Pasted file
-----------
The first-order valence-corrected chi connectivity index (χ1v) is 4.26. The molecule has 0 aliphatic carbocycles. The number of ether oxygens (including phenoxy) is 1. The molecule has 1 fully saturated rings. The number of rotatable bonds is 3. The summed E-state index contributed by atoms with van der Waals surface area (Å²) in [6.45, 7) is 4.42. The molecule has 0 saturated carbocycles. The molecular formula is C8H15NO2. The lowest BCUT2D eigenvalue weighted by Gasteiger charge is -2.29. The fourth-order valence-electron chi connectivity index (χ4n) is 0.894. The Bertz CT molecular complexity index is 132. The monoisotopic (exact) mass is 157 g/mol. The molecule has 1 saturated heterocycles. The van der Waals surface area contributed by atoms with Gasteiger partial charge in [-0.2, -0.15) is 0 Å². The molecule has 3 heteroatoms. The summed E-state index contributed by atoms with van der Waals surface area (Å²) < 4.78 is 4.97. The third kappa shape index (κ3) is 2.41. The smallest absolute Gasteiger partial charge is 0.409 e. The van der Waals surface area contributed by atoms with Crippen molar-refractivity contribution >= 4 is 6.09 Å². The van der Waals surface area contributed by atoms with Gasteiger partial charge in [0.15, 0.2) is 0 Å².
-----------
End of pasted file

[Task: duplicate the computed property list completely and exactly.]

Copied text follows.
The first-order valence-corrected chi connectivity index (χ1v) is 4.26. The molecule has 0 aliphatic carbocycles. The number of ether oxygens (including phenoxy) is 1. The molecule has 1 fully saturated rings. The number of rotatable bonds is 3. The summed E-state index contributed by atoms with van der Waals surface area (Å²) in [6.45, 7) is 4.42. The molecule has 0 saturated carbocycles. The molecular formula is C8H15NO2. The lowest BCUT2D eigenvalue weighted by Gasteiger charge is -2.29. The fourth-order valence-electron chi connectivity index (χ4n) is 0.894. The Bertz CT molecular complexity index is 132. The monoisotopic (exact) mass is 157 g/mol. The molecule has 1 saturated heterocycles. The van der Waals surface area contributed by atoms with Gasteiger partial charge in [-0.2, -0.15) is 0 Å². The molecule has 3 heteroatoms. The summed E-state index contributed by atoms with van der Waals surface area (Å²) < 4.78 is 4.97. The third kappa shape index (κ3) is 2.41. The smallest absolute Gasteiger partial charge is 0.409 e. The van der Waals surface area contributed by atoms with Crippen molar-refractivity contribution >= 4 is 6.09 Å². The van der Waals surface area contributed by atoms with Gasteiger partial charge in [0.15, 0.2) is 0 Å².